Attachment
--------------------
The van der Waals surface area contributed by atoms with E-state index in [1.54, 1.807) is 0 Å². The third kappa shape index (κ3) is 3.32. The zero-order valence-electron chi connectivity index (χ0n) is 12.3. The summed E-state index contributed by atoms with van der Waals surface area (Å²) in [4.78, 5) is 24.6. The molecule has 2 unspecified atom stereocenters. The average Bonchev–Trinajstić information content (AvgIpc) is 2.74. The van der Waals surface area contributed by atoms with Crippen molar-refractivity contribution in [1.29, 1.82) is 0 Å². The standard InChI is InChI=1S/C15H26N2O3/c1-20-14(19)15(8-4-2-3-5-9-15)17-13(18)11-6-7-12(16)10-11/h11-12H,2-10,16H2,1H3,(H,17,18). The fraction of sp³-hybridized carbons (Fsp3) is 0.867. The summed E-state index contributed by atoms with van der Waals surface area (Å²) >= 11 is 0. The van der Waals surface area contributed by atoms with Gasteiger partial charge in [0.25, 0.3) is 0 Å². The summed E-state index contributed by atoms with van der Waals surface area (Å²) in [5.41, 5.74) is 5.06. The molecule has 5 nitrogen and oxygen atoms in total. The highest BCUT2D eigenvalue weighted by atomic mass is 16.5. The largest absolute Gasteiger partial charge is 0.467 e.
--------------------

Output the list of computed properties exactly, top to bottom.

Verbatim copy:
The van der Waals surface area contributed by atoms with E-state index in [1.54, 1.807) is 0 Å². The third kappa shape index (κ3) is 3.32. The zero-order valence-electron chi connectivity index (χ0n) is 12.3. The summed E-state index contributed by atoms with van der Waals surface area (Å²) in [4.78, 5) is 24.6. The molecule has 2 unspecified atom stereocenters. The average Bonchev–Trinajstić information content (AvgIpc) is 2.74. The van der Waals surface area contributed by atoms with Crippen molar-refractivity contribution in [1.29, 1.82) is 0 Å². The standard InChI is InChI=1S/C15H26N2O3/c1-20-14(19)15(8-4-2-3-5-9-15)17-13(18)11-6-7-12(16)10-11/h11-12H,2-10,16H2,1H3,(H,17,18). The fraction of sp³-hybridized carbons (Fsp3) is 0.867. The summed E-state index contributed by atoms with van der Waals surface area (Å²) >= 11 is 0. The van der Waals surface area contributed by atoms with Gasteiger partial charge in [0.25, 0.3) is 0 Å². The summed E-state index contributed by atoms with van der Waals surface area (Å²) in [5.41, 5.74) is 5.06. The molecule has 5 nitrogen and oxygen atoms in total. The highest BCUT2D eigenvalue weighted by atomic mass is 16.5. The largest absolute Gasteiger partial charge is 0.467 e.